The Federal Government has responded to the recommendation of the International Monetary Fund (IMF) that the subsidy on premium motor spirit (otherwise known as fuel) should be removed.
While reacting to the suggestion, the Finance Minister, Zainab Ahmed, said there’s no alternative to prompt such action from the Federal Government. She, however, acknowledged the advice as reasonable.
The Managing Director of IMF, Christine Lagarde, had stated that fuel subsidy removal is important due to the low contribution of tax revenue to Gross Domestic Product (GDP). She added that if fuel subsidy is removed, the funds could be diverted to health, education, and infrastructure.
Both Lagarde and Ahmed made their comments during the International Monetary Fund/World Bank annual spring meetings in Washington DC, United States. Lagarde and Ahmed both held separate press conferences.
Ahmed said Nigeria will not be removing the subsidy due to lack of alternatives that could cushion the effect on Nigerians. She added that there will be discussion with various groups before such decision is made.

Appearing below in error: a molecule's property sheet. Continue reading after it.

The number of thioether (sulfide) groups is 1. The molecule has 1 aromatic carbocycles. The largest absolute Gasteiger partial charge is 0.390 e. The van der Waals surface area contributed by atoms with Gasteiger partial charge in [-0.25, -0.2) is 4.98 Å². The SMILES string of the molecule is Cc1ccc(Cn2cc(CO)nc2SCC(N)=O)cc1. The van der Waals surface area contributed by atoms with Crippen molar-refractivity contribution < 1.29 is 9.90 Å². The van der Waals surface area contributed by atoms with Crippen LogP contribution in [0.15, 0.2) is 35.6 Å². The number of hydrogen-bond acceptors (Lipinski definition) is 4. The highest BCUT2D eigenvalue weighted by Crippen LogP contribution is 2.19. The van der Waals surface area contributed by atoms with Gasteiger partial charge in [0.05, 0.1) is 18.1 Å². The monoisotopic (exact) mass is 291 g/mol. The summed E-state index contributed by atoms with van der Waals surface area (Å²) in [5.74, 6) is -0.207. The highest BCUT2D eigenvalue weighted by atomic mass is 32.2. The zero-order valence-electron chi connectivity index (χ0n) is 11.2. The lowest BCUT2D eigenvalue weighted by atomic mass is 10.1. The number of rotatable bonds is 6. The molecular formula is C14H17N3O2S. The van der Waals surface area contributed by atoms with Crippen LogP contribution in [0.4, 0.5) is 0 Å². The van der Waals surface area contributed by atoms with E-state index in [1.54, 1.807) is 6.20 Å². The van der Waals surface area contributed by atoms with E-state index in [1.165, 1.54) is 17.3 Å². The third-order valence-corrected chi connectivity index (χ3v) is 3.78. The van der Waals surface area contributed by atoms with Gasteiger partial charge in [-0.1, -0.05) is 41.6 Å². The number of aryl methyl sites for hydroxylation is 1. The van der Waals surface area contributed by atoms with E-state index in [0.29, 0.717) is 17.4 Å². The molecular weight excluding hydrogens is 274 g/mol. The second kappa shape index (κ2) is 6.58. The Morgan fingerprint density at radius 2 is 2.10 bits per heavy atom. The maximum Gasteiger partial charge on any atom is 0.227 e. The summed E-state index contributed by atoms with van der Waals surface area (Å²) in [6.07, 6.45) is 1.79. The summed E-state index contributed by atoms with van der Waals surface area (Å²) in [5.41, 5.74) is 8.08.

“There is no imminent plan to remove fuel subsidy. We are here to discuss with the global community on various policy issues.
“One of the issues that always come up in the report, especially by the IMF as a corporate body is how we handle fuel subsidies. IMF is saying fuel subsidies are better removed so that you can use the resources for other important sectors.
“In principle that is a fact. But in Nigeria, we don’t have plans to remove fuel subsidy at this time because we have not yet designed buffers that can enable us remove fuel subsidy and provide cushions for our people. So there is no plan to remove fuel subsidy.
“We will be discussing with various groups . If we have to, what are the alternatives? We have not yet found viable alternatives . So we are not yet at the point of removing fuel subsidy.”
Meanwhile, Nigeria has countered IMF’s position of the country’s capacity to repay N24.39 trillion debt
The Nigerian Government countered IMF statement, saying the nation’s debt burden is sustainable, adding that the debt burden will have no negative impact on Nigeria’s economy.
Recall that Nigeria’s ability to repay its N24.39 trillion debt is in question after the International Monetary Fund (IMF) expressed concern about the rollover risks, arguing Nigeria’s capacity to refinance might drop in the future.